I think it’s important for this series to have something to say about the real life issues people are facing but I hope every issue isn’t always focusing on this. It could be coincidence that this issue features extreme life threatening racism once again & we’ll see what the next issue holds. I’d like to see the story tackle these issues of racism but I’d also like to see our characters experience different threats in their adversaries for different reasons. I don’t feel every issue needs to cover the topic of race, unless that is indeed the sole purpose of this book. Now that’s not to say that the book doesn’t feature some positive non-black characters, it definitely does and I dig the offbeat idea of once race developing powers. It’s a cool twist and certainly empowering -I hope they bring about some truly memorable black super heroes from this book.
I’m hoping issue #3 branches out a bit more and sprinkles the racism about in a more believable manner. A good example would be the Luke Cage Netflix series which handles the issues pretty gracefully without feeling forced. I’m not sure every central character needs to have his origin buried in a racist act. The second issue brings some pretty decent solid artwork back along with a simplistic easy to follow story. That being said I do feel that this issue is bit to quick of a read. We get a lot of big panels with pretty minimal dialogue which with new comics means it takes about five minutes to read. Also we get a pretty shocking cover sure to raise some eyebrows. Anyway I’ll be around to check out issue #3 to see exactly where this story is all headed. Overall a unique series thus far worth picking up if you’re looking for something a bit different from the average super hero tale…
The Skeptics #1 (Black Mask)
I just read the debut issue for the new Black Mask series “The Skeptics” and was quite pleased with this sweet little intro to a thus far promising retro adventure. Brought to you by Tini Howard and Devaki Neogi we’ve got a solid story of two teenagers during the Cold War era that are brought in by the US government to test for paranormal abilities. There’s a claim made by the Soviets that they’ve got a new breed of soldier in the works, ones with intense psychic abilities. But is it just a hoax to scare us Americans during those tense times? Either way it doesn’t matter because of course the US is determined to find people with similar unique abilities here in our own country to face off with the Soviets.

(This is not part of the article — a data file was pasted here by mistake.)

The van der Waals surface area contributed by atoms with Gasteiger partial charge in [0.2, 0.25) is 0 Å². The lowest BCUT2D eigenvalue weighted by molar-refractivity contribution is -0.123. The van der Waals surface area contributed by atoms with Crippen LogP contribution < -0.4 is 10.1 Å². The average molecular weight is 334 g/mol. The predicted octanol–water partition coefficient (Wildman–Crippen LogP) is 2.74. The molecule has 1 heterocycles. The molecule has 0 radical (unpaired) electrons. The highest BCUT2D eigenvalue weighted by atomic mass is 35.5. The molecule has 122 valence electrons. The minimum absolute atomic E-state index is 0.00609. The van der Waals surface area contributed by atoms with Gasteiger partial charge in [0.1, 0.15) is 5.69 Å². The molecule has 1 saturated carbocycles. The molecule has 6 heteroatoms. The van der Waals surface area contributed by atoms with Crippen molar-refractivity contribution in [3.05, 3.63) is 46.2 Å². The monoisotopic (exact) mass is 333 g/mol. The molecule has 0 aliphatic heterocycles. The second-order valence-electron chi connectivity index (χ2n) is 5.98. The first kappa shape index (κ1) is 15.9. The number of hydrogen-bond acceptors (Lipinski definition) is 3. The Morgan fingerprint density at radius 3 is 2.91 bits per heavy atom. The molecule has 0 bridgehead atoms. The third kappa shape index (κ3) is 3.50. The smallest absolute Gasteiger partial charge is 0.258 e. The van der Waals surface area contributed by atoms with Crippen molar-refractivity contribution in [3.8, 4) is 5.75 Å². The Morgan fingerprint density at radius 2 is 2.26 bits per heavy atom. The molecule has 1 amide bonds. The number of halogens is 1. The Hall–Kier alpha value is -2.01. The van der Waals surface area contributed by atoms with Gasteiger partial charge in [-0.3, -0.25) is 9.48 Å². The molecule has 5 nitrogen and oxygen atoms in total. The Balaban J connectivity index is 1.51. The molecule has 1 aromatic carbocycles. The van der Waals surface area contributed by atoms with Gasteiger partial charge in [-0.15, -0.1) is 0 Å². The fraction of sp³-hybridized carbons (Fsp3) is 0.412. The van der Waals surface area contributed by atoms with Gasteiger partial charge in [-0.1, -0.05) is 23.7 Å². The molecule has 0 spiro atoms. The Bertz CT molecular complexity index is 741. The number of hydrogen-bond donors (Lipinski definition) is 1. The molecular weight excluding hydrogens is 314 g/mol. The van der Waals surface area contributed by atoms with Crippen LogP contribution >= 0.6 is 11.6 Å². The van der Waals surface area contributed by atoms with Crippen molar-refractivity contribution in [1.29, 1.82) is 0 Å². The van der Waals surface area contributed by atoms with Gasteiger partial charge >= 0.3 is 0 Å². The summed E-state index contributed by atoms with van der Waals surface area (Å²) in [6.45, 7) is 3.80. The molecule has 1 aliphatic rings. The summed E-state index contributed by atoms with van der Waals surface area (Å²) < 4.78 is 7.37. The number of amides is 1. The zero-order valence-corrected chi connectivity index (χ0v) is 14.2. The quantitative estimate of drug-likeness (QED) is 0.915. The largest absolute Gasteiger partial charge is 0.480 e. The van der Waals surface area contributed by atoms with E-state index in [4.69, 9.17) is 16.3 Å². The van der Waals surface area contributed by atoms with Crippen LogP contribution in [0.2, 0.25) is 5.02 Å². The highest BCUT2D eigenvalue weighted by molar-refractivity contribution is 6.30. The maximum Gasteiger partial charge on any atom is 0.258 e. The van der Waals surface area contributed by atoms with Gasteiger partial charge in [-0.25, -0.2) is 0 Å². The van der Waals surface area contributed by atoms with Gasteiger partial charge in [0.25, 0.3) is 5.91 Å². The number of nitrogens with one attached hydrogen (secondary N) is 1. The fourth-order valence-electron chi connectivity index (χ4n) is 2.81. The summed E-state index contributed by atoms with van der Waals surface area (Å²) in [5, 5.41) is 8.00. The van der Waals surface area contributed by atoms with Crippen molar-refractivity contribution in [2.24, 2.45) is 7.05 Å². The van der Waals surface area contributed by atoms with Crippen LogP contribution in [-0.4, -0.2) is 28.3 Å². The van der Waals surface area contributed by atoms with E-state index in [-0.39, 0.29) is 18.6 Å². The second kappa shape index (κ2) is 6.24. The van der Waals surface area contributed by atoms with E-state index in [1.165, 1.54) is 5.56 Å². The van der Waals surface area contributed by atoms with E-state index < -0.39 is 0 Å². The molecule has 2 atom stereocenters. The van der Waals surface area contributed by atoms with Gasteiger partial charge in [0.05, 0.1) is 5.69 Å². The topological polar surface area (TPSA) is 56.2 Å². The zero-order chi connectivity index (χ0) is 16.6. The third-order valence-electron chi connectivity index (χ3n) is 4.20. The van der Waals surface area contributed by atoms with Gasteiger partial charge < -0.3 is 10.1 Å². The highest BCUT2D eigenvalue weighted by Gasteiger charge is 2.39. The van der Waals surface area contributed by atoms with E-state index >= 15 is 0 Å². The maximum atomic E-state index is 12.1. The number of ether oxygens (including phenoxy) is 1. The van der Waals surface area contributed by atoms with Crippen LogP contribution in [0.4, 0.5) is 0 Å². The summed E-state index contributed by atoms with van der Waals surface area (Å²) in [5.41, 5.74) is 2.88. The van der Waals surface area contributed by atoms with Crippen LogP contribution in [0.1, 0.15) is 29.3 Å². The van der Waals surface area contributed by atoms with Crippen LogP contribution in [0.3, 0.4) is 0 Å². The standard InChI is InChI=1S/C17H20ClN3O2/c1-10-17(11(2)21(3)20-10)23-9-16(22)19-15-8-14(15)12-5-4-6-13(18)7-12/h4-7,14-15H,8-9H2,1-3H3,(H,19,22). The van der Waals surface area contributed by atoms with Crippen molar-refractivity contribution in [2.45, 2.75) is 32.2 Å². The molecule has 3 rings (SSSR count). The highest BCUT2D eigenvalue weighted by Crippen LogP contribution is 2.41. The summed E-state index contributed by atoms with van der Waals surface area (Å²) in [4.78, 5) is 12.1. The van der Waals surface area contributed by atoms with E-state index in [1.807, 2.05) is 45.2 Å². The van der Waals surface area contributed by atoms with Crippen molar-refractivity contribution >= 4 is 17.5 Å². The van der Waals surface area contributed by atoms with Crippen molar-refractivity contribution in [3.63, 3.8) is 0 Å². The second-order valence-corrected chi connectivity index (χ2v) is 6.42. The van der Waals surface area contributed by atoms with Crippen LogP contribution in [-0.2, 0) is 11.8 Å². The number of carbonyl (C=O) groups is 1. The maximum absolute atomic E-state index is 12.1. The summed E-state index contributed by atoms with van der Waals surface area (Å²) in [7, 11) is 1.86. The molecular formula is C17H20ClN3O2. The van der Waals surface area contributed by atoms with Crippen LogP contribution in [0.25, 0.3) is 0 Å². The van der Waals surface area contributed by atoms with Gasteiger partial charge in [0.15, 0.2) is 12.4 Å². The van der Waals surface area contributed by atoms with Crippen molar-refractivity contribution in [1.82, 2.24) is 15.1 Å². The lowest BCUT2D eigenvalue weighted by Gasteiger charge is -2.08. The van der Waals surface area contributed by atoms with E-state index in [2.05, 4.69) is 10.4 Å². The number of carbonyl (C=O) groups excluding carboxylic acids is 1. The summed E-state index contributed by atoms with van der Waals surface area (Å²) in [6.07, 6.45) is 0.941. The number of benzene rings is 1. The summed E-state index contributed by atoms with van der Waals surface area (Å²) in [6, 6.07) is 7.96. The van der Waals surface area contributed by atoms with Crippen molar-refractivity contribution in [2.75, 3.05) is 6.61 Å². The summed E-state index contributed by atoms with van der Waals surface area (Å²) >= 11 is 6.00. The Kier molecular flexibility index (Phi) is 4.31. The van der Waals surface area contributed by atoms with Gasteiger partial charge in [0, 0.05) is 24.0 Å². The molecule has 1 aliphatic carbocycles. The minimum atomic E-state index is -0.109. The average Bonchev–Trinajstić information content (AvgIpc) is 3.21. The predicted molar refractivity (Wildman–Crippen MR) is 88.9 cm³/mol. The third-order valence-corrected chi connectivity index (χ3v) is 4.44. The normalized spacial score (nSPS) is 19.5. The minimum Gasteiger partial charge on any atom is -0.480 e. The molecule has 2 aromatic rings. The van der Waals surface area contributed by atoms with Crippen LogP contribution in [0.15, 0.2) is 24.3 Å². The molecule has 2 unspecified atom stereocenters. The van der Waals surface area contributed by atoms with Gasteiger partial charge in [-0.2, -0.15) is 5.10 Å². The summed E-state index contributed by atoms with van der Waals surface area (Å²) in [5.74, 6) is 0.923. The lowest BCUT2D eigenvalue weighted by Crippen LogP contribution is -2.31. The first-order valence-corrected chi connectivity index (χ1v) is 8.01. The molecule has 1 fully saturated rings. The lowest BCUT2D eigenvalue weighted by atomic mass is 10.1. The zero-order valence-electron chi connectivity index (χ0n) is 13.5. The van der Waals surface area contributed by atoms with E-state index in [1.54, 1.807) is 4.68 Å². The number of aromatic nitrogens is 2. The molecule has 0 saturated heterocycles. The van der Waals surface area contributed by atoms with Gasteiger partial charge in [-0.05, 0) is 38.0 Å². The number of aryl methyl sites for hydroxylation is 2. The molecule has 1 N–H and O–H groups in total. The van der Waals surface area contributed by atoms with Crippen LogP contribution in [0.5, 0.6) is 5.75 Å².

Well all just is not what it seems when Mary and Maxwell are brought in for testing, for unknown reasons these two have figured out a way to to trick the scientists and even the President into believing they’ve got telekinetic abilities. The President claims they’re the key to stopping World War 3 but it seems there’s more going on than meets the eye. The two young “psychics” quickly decide to take matters into their own hands when they realize that perhaps it’s not a hoax. The Soviets may indeed be harboring people with superhuman abilities.
I had a pretty fun time with the first issue, it’s really simplistic, pure story telling with some decent artwork as well. It’s a refreshing break from all of the ultra edgy stuff being cranked out these days, I’ll check out issue number two and see just where this all goes but either way the debut is worth a look if you’re looking for something a little different.
Black #1 (Black Mask)
Here’s another decent debut issue that finds it’s plot ripped from the media headlines. It’s a story about police corruption and racism in America with a superhero twist. We’ve got corrupt white cops who shoot down three black teens who’ve done nothing wrong in broad daylight on the streets of the inner city. Sound familiar?
Well things get more interesting when one of the teens who’s presumed dead awakens alive and well in the ambulance on the way to the hospital with seemingly superhuman energy and endurance. On the run from the cops he meets a Morpheus like character (from the movie The Matrix) who helps him to safety and soon it’s revealed that people do indeed exist on this planet with superhuman powers….except only those who are black can have them. This like The Skeptics is also a pretty quick and simple read with an interesting spin on the superhero genre. This idea spun out of a Kickstarter campaign and was soon picked up by Black Mask. The art adds to the experience as it’s really well drawn and in black and white.
The writing for this by Kwanza Osajyefo is solid yet at the same time a bit on the predictable side. Starting out with a fairly popular view point being, corrupt cops are running rampant and they kill black people for no apparent reason. I think it’s fair to say from most of the news stories we’ve heard reported on point to this similar scenario. So we’ve definitely got a story here thats basis is controversial and hotly debated. I can already see people being upset about the race issue presented here, it is indeed written to get a response from white readers and continue the much needed dialogue about racial tension today. I think however it’s not much really of a different concept than say “Y The Last Man” yet this comic’s timing probably is the most controversial aspect of it.
Overall I dig it, the idea of just one race being graced with superpowers is an odd angle but given the recent headlines this one’s certain to make some waves. It’s also written & drawn by an all black team as the above The Skeptics is an all female team. So we’re getting a lot more projects out there now that are created with race appropriate and gender appropriate teams attached. It I guess raises questions about whether or not it’s ok in modern times to have people writing books that aren’t of the same gender or race of the characters in the book? This topic alone has become somewhat of an issue lately for movies, books and tv shows. I’m still under the belief that at the end of the day in works of fiction, in a free society none of that needs to really be micro-analyzed. So therefore I welcome anyone to bring a unique story to the table no matter what their race, gender, sexuality or association may be. With that being said I’m curious to see where the story of “Black” ultimately goes. I’ll be back for a second issue…